The government may cut federal excise duty (FED) rates for beverages and cement production in the new budget after heavy taxation coupled with economic slowdown caused a reduction in their sales besides shortfall in the estimated tax revenue.
Authorities are also considering reducing FED on cement from Rs100 per bag to Rs75, said sources in the FBR. However, the FBR is not in favour of reduction as this may dent its revenues.
FED on beverages may be reduced from 13% to 11.5% – the level from where the duty was jacked up by the Pakistan Tehreek-e-Insaf (PTI) government in the last budget, they added.
The government is also facing the challenge of striking a balance between giving relief to various sectors of the economy and imposing additional taxes to satisfy the International Monetary Fund (IMF).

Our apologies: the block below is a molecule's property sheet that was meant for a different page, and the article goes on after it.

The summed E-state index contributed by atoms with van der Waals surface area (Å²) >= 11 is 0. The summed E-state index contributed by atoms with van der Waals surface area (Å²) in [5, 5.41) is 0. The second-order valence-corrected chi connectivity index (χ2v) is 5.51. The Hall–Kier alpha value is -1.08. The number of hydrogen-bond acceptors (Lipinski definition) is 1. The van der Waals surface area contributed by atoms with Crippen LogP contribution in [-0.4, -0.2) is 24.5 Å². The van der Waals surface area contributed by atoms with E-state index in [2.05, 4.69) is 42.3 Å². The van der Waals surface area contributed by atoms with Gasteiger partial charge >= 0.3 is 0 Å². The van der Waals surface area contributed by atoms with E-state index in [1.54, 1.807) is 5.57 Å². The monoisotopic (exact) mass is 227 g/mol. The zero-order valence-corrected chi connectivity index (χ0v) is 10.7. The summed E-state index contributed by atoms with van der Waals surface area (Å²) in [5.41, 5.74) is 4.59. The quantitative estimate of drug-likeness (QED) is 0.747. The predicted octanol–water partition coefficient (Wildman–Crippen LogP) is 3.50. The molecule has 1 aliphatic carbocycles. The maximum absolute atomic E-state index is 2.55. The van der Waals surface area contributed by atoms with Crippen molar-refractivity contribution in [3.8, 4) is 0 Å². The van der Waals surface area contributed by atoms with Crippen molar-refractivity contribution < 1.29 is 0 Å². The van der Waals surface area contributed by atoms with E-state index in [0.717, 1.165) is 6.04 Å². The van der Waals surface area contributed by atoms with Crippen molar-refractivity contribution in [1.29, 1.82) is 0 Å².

The beverages sector has been adversely affected by heavy taxation, tax evasion and availability of counterfeit products that have put the two largest players – Coca-Cola Pakistan and Pepsi Co Pakistan – at a disadvantage.
The overall tax rate for carbonated soft drinks in Pakistan is one of the highest in the region.
The industry claims its sales volume, which dropped 2% in the previous fiscal year, has plunged close to 40% this year. Its claim is that before Covid-19, the sales were negative 9% in this fiscal year.
Beverages are highly taxed. The existing tax rate is 30%, which includes 13% FED and 17% sales tax.
Despite the increase in FED in the last budget, the government’s FED collection from beverages stood at Rs22 billion by the end of May.
It had estimated receiving close to Rs32 billion in the current fiscal year and only one month is left.
The FBR’s Year Book 2018-19 showed that FED collection from the beverages sector remained almost constant in past years despite a significant surge in rates.
After the last budget, the companies had increased the one-and-a-half-litre bottle price by 11% to Rs100. It also affected their sales.
Coca-Cola Beverages Pakistan Limited and Pepsi Co were demanding up to 30% cut in the FED, which sources said was not feasible due to revenue implications.